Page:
• Meghan Markle convinced us to trade in that perfunctory “how are you?” with a more powerful three-word question: “Are you OK?”
  • The U.S. had the highest voter turnout in 120 years!
  • For the first time ever, we could say “Madam Vice President” without referring to a TV show character. (We’re not crying…you’re crying!)
  • A 12-year-old became one of the youngest composers for the New York Philharmonic.
  • ASMR candy-making videos went viral on TikTok (talk about soothing).
  • La Morada, a restaurant in South Bronx, reimagined itself as a soup kitchen, providing 650 meals a day to people in need.
  • Similarly, a DC restaurant received nearly $300,000 in donations so it could keep providing meals to the homeless.
  • The Saved by the Bell reboot hit Peacock and our inner quarantweens were shook.
  • Further indulging our need for nostalgia, Dawson’s Creek hit Netflix.
  • Chris Nikic became the first athlete with Down Syndrome to complete an Ironman triathalon, earning a Guinness World Record in the process.
  • A University of Iowa professor spent Thanksgiving cooking and distributing meals to students who were unable to see their families this year.
  • We couldn’t stop watching videos of a little girl who’s been dancing with her mailman every day of the pandemic.
  • Someone told us Chris Pine’s full name is “Christmas Pinecone,” and oh, how we wish it were true.
  • Chef and Ugly Delicious star David Chang became the first celebrity to win $1 million on Who Wants to Be a Millionaire. He donated the prize to the Southern Smoke Foundation, which has been aiding restaurant workers throughout the pandemic.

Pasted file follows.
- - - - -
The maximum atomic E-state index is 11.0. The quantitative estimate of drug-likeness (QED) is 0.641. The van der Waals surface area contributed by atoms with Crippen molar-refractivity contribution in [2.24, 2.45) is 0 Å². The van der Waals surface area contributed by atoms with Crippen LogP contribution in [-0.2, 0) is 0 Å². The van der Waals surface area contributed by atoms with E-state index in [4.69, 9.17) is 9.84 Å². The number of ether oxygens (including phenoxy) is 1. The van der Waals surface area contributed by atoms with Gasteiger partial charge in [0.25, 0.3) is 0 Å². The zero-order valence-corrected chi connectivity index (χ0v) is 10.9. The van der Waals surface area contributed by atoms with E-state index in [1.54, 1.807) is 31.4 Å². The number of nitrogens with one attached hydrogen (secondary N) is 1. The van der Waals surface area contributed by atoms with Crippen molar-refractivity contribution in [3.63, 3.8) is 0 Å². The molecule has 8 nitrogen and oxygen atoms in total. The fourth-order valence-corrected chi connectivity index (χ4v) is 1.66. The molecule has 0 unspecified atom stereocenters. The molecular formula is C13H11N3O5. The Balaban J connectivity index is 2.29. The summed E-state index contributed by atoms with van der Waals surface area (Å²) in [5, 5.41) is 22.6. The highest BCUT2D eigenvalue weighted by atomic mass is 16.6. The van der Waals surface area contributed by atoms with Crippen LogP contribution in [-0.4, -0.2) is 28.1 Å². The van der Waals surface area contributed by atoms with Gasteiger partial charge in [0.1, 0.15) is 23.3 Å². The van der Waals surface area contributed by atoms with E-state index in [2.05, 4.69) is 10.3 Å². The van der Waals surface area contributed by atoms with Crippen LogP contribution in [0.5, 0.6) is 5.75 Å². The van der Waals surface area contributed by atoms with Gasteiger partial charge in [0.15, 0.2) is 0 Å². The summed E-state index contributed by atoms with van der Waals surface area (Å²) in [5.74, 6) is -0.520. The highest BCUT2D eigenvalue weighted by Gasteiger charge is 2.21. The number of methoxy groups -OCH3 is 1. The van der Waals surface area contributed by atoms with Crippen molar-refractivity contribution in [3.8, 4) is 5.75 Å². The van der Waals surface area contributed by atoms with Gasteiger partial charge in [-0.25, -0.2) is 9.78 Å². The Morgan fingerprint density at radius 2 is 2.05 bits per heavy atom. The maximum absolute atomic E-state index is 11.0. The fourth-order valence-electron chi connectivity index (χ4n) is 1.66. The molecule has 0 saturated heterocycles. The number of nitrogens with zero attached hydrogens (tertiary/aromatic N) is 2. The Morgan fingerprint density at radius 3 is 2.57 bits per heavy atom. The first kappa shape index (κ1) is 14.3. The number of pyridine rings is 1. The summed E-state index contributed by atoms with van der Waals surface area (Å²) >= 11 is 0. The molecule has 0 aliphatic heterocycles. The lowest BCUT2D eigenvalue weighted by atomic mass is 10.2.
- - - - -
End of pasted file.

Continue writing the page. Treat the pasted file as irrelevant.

• An Air Force veteran turned nine acres of land in North Carolina into a “healing farm” to help other veterans feel less isolated and alone as they readjust to civilian life.

DECEMBER

  • One man paid the bill of the car behind him in a Minnesota Dairy Queen drive-thru—and sparked a pay-it-forward train that lasted for 900-plus cars, spanning two full days.
  • A pygmy possum proved the two-ounce marsupials are tougher than they look. Experts feared the entire population was wiped out on Kangaroo Island after this year’s bushfires, until one little guy emerged earlier this month.
  • Taylor Swift struck again, launching her second surprise album of the year, Evermore, on her birthday no less.
  • At 8 years old, Blue Ivy Carter received a Grammy nomination for “Brown Skin Girl.”
  • And 16-year-old Marsai Martin broke the Guinness World record for being the youngest executive producer of a movie. (We applaud them, rather than wonder what we’re doing with our lives. But also, what are we doing with our lives?)
  • A Spanish startup created a “piano” made out of plants—that, yes, actually plays music.
  • We spent more time than we’d like to admit trying to learn Shakira’s “Girl Like Me” dance moves (and we’re still working on that moonwalk).
  • A 4-year-old girl started a fairy garden outside, encouraging anyone who walked by to contribute to it. The little girl wound up finding a new pen pal in a “fairy” named Sapphire.
  • A Pittsburgh hospital wrapped newborns in knit blankets that look like presents, reminding us that parenthood is a gift…even when you’re only sleeping 2.3 hours a day.
  • Pantone launched two Colors of the Year, designed to match our national mood: Ultimate Gray for uncertainty, and Illuminating yellow to remind us of hope.
  • In what may be the most Florida Man headline of 2020, a 74-year-old Floridian wrestled an alligator to save his puppy’s life. All without losing his cigar.
  • In less meme-able (but equally incredible) Florida news, a Gulf Breeze man paid 114 families’ overdue utility bills so their water, gas and sewage wouldn’t be disconnected.
  • Prom the musical hit Netflix, and it was far superior to our actual prom.
  • Celebrity chef Guy Fieri raised $21.5 million for restaurant workers.
  • On Dec. 21, Jupiter and Saturn appeared closer together than they’d been in roughly 800 years, forming what’s called the “Christmas Star.”
  • The first doses of Pfizer’s coronavirus vaccine were administered in the U.S.